• Book review: The essential guide to forest school and nature pedagogy

      Mistry, Malini Tina (Taylor and Francis, 2022-05-30)
      review of The essential guide to forest school and nature pedagogy by Jon Cree and Marina Robb, 2021, Abington, Routledge, 392 pp., £26.00 (paperback), ISBN: 978-0-367-42561-6
    • A philosophical inquiry into subject English and creative writing

      Belas, Oliver (Routledge, 2022-05-10)
      Table of Contents Part I: Aims & Scope of the Book Chapter 1 Writing in, about, & from the Classroom Chapter 2 Mapping the Terrain of Schooled English & Creative Writing Part II: Problems of Knowledge Chapter 3 Problems of Individual Knowledge Chapter 4 Problems of Curricular & Disciplinary Knowledge: The Curious Case of School English Chapter 5 Reading, Writing, & a Very Rough Sketch of Revised English Studies (Coda to Part II) Part III: Writing Beyond the English Studies Classroom Chapter 6 Thinking as a Kind of Writing, Writing as a Kind of Philosophy; or, On Lightbulb Moments
    • Review of: Engaging with linguistic diversity: a study of educational inclusion at an Irish primary school

      Mistry, Malini Tina (Taylor and Francis, 2022-04-18)
      review of Engaging with linguistic diversity: a study of educational inclusion at an Irish primary school edited by David Little, Deirdre Kiwan, Victoria Pugh and Daniel Hughes, London, Bloomsbury, 2019, 190 pp., £26.00 (paperback), ISBN: 978-1-350-07203-9
    • A tale of two committees: Newbolt illuminated through the Cox models

      Goodwyn, Andrew; University of Bedfordshire (Routledge, 2022-02-01)
      The historical moment of Newbolt, and what gives it enduring significance, is that it defined English as the business of the state and the key to the state of the nation. The Committee had an extraordinary brief, which it developed into a remarkable mission to transform ‘English’ from its pitiful place in education oppressed by ‘The Classics’ to the paramount subject charged with the salvation of the nation. Despite the inevitably elitist nature of its members, it argued for an emancipatory model of English to benefit every class of society. How could anything as bureaucratic as a committee produce such an evangelical and missionary manifesto? Almost 70 years later, the Cox committee, used much more subdued language. However, with a Newbolt legacy that had promoted English to the key subject in schooling, Cox set out a vision of English for ages 5-16 with the same emancipatory principles. The Newbolt and Cox Committees have a remarkable affinity that deserves recognition and analysis, beginning with the notion that the committee phenomenon itself is a remarkable historical agent in the history of the subject English.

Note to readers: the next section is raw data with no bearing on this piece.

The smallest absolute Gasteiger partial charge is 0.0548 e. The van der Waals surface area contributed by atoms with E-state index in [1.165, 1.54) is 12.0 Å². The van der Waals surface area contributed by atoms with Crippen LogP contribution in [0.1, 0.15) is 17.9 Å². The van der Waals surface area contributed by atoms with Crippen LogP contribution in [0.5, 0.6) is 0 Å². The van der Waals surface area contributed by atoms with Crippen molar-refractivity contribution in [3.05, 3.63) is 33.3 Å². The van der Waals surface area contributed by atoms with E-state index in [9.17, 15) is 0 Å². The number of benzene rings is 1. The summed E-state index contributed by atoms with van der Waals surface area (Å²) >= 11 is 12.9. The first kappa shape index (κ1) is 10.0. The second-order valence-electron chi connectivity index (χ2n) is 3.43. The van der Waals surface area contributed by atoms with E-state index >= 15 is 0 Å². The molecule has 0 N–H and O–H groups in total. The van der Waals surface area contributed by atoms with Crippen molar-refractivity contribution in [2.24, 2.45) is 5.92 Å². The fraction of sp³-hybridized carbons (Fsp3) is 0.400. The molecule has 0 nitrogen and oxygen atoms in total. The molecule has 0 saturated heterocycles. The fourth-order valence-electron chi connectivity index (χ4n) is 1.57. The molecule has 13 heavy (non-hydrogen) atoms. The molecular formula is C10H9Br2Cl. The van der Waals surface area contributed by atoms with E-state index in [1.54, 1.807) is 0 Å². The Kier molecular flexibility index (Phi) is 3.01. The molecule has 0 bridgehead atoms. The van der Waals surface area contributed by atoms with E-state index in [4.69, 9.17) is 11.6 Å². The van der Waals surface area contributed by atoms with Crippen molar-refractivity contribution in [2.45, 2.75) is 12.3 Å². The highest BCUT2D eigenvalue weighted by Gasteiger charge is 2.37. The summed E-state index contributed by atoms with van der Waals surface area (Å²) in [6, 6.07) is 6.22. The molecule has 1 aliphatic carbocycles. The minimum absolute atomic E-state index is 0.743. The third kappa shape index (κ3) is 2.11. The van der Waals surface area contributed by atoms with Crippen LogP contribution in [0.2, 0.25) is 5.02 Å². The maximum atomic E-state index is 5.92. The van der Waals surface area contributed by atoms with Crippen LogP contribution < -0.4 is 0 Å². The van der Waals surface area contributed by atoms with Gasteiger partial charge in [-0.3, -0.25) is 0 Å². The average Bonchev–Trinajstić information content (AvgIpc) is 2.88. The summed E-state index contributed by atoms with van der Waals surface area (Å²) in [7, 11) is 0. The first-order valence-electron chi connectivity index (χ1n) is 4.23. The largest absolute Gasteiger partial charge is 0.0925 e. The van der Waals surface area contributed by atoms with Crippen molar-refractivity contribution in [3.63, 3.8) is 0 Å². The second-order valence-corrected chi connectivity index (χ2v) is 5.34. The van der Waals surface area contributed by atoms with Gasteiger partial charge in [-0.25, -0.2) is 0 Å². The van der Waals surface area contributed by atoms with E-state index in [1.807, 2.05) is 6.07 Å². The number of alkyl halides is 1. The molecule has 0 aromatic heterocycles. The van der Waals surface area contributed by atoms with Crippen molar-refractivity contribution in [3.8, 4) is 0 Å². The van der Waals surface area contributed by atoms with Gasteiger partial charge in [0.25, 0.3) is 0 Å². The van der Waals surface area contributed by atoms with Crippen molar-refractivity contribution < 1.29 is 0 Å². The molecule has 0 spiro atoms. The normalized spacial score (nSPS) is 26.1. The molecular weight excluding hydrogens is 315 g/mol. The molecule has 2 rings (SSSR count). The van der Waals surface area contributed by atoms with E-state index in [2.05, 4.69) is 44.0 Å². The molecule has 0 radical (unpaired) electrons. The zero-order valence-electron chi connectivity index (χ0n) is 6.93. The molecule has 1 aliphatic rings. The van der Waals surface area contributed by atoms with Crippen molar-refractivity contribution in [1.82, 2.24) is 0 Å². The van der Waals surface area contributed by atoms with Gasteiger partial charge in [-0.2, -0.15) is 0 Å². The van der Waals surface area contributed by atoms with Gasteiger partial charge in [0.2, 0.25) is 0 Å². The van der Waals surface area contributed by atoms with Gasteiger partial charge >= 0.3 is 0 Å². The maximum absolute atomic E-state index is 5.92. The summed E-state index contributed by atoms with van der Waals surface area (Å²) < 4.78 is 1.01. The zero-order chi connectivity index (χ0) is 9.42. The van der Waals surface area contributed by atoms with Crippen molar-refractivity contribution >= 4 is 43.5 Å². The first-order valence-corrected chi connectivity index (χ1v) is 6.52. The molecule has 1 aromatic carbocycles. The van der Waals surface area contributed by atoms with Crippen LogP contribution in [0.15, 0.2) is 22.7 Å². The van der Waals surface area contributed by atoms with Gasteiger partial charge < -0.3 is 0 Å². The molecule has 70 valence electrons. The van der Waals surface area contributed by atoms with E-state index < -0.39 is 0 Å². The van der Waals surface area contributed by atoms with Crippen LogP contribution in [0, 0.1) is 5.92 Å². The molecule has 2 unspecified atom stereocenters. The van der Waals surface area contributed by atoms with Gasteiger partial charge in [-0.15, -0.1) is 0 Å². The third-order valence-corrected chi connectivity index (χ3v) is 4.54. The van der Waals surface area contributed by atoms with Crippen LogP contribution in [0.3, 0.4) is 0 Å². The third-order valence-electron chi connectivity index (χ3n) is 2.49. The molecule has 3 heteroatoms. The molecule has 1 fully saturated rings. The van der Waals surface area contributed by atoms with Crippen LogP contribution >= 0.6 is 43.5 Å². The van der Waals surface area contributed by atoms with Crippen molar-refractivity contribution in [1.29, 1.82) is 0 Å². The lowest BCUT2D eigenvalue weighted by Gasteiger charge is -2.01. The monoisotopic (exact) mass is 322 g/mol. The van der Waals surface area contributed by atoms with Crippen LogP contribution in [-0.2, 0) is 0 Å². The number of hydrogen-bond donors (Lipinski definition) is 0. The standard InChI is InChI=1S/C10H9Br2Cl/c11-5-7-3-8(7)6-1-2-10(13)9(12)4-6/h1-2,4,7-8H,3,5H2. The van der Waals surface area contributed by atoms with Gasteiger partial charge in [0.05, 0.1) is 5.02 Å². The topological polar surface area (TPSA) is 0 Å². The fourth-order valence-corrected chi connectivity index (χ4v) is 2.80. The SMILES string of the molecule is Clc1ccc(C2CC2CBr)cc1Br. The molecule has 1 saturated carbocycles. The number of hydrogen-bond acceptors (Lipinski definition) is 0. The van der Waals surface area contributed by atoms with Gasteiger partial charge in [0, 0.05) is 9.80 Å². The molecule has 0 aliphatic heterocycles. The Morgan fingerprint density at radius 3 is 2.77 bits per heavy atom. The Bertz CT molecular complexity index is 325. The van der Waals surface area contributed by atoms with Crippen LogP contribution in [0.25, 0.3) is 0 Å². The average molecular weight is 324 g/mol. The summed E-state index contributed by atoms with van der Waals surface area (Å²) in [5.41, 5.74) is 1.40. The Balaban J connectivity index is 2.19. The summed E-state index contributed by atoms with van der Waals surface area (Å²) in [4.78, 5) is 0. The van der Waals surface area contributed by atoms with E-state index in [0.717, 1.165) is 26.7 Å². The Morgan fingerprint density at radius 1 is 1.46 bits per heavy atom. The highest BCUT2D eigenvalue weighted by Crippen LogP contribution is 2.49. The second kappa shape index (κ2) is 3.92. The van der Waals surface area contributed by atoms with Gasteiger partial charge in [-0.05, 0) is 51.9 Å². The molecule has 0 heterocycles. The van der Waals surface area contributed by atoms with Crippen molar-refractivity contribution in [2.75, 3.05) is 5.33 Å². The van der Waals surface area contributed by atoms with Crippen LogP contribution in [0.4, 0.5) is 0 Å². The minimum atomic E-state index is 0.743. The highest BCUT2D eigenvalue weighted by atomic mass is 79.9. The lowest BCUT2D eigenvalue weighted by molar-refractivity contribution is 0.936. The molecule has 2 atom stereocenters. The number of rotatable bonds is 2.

• Dynamic conversations: using social media in learning and teaching

      Saeudy, Mohamed; University of Bedfordshire (2022-01-21)
      This conversation aims to consider how social media could be used to support academic practices during and beyond the Covid-19 conditions. It aims to explore some practical approaches to using Social Media in a satisfying and sustainable way. I am looking forward to exploring future opportunities for using social media beyond the covid-19 conditions to support the student experience.
    • Multi-disciplinary event for community-based learning and action for the UN SDGs

      Pritchard, Diana J.; Connolly, Helen; Egbe, Amanda; Saeudy, Mohamed; Rowinski, Paul; Bishop, James; Ashley, Tamara; Greenbank, Anthony; AdvanceHE; University of Bedfordshire (Advance HE and QAA, 2021-11-24)
      This practice guide explores a university-wide, immersive learning event from the University of Bedfordshire, which brings together students, academics and representatives from public, private and civic organisations in the community to examine a key global challenge and its local manifestation.
    • Review of: Teaching PSHE and R(S)HE in primary schools: enhancing the whole curriculum

      Mistry, Malini Tina (Routledge, 2021-11-18)
      Review of: Teaching PSHE and R(S)HE in primary schools: Enhancing the whole curriculum edited by Victoria Pugh and Daniel Hughes, London, Bloomsbury, 2021, 200 pp., £19.25 (paperback), ISBN: 9781350129887